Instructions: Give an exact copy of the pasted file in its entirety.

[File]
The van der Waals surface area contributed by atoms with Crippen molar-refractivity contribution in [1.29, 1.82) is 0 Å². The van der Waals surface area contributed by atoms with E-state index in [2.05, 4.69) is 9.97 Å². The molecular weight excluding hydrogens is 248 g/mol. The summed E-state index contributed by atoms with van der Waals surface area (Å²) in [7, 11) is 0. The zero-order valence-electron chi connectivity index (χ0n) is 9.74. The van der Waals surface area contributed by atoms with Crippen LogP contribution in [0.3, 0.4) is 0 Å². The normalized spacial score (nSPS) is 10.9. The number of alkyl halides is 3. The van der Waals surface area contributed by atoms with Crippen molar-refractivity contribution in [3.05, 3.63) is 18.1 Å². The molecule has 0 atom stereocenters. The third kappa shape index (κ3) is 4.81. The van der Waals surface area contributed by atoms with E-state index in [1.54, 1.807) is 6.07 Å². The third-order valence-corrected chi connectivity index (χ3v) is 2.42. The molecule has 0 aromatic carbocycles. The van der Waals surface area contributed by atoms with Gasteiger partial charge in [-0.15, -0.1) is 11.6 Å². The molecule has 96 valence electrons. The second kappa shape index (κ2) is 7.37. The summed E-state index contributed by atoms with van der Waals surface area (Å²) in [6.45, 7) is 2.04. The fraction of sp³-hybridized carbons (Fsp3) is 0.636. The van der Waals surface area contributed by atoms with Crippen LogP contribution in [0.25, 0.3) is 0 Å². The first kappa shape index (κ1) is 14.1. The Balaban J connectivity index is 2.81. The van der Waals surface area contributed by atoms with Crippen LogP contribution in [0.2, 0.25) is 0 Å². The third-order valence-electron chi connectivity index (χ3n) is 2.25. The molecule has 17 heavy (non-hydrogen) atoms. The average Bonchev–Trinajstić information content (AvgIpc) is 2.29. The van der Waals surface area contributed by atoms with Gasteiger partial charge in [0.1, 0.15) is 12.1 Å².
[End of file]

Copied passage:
The van der Waals surface area contributed by atoms with Crippen molar-refractivity contribution in [1.29, 1.82) is 0 Å². The van der Waals surface area contributed by atoms with E-state index in [2.05, 4.69) is 9.97 Å². The molecular weight excluding hydrogens is 248 g/mol. The summed E-state index contributed by atoms with van der Waals surface area (Å²) in [7, 11) is 0. The zero-order valence-electron chi connectivity index (χ0n) is 9.74. The van der Waals surface area contributed by atoms with Crippen LogP contribution in [0.3, 0.4) is 0 Å². The normalized spacial score (nSPS) is 10.9. The number of alkyl halides is 3. The van der Waals surface area contributed by atoms with Crippen molar-refractivity contribution in [3.05, 3.63) is 18.1 Å². The molecule has 0 atom stereocenters. The third kappa shape index (κ3) is 4.81. The van der Waals surface area contributed by atoms with E-state index in [1.54, 1.807) is 6.07 Å². The third-order valence-corrected chi connectivity index (χ3v) is 2.42. The molecule has 0 aromatic carbocycles. The van der Waals surface area contributed by atoms with Gasteiger partial charge in [-0.15, -0.1) is 11.6 Å². The molecule has 96 valence electrons. The second kappa shape index (κ2) is 7.37. The summed E-state index contributed by atoms with van der Waals surface area (Å²) in [6.45, 7) is 2.04. The fraction of sp³-hybridized carbons (Fsp3) is 0.636. The van der Waals surface area contributed by atoms with Crippen LogP contribution in [0.25, 0.3) is 0 Å². The first kappa shape index (κ1) is 14.1. The Balaban J connectivity index is 2.81. The van der Waals surface area contributed by atoms with Crippen LogP contribution in [0.2, 0.25) is 0 Å². The third-order valence-electron chi connectivity index (χ3n) is 2.25. The molecule has 17 heavy (non-hydrogen) atoms. The average Bonchev–Trinajstić information content (AvgIpc) is 2.29. The van der Waals surface area contributed by atoms with Gasteiger partial charge in [0.1, 0.15) is 12.1 Å².